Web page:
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An Expressed Sequence Tag collection from the male antennae of the Noctuid moth Spodoptera littoralis: a resource for olfactory and pheromone detection research.

Legeai F, Malpel S, Montagné N, Monsempes C, Cousserans F, Merlin C, François MC, Maïbèche-Coisné M, Gavory F, Poulain J, Jacquin-Joly E - BMC Genomics (2011)

Bottom Line: We identified a large number of candidate genes involved in odour and pheromone detection and turnover, including 31 candidate chemosensory receptor genes, but also genes potentially involved in olfactory modulation.The normalization process, allowing enrichment in low abundant genes, proved to be particularly relevant to identify chemosensory receptors in a species for which no genomic data are available.Our results also suggest that olfactory modulation can take place at the level of the antennae itself.

View Article: PubMed Central - HTML - PubMed

Affiliation: 1IRISA, Equipe Symbiose, Campus Universitaire de Beaulieu, 35042 Rennes Cedex, France.

ABSTRACT

Background: Nocturnal insects such as moths are ideal models to study the molecular bases of olfaction that they use, among examples, for the detection of mating partners and host plants. Knowing how an odour generates a neuronal signal in insect antennae is crucial for understanding the physiological bases of olfaction, and also could lead to the identification of original targets for the development of olfactory-based control strategies against herbivorous moth pests. Here, we describe an Expressed Sequence Tag (EST) project to characterize the antennal transcriptome of the noctuid pest model, Spodoptera littoralis, and to identify candidate genes involved in odour/pheromone detection.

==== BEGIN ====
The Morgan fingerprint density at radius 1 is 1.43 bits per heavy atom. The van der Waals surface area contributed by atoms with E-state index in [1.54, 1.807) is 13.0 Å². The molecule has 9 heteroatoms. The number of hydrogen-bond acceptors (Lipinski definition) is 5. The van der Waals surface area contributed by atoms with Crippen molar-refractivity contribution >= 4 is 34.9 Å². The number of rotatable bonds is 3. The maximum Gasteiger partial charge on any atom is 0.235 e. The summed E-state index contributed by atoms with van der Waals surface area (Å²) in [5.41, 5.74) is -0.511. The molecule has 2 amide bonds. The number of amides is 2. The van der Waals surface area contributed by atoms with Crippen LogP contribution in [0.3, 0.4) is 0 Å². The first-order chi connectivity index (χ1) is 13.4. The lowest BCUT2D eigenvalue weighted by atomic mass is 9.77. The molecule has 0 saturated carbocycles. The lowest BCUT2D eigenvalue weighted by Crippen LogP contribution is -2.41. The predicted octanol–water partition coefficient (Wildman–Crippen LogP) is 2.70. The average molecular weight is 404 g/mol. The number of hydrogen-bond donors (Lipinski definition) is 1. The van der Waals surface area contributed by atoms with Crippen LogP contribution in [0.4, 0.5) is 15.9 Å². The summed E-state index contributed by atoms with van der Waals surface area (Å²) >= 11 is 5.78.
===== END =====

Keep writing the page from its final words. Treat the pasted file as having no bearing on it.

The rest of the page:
Results: By targeting cDNAs from male antennae, we biased gene discovery towards genes potentially involved in male olfaction, including pheromone reception. A total of 20760 ESTs were obtained from a normalized library and were assembled in 9033 unigenes. 6530 were annotated based on BLAST analyses and gene prediction software identified 6738 ORFs. The unigenes were compared to the Bombyx mori proteome and to ESTs derived from Lepidoptera transcriptome projects. We identified a large number of candidate genes involved in odour and pheromone detection and turnover, including 31 candidate chemosensory receptor genes, but also genes potentially involved in olfactory modulation.

Conclusions: Our project has generated a large collection of antennal transcripts from a Lepidoptera. The normalization process, allowing enrichment in low abundant genes, proved to be particularly relevant to identify chemosensory receptors in a species for which no genomic data are available. Our results also suggest that olfactory modulation can take place at the level of the antennae itself. These EST resources will be invaluable for exploring the mechanisms of olfaction and pheromone detection in S. littoralis, and for ultimately identifying original targets to fight against moth herbivorous pests.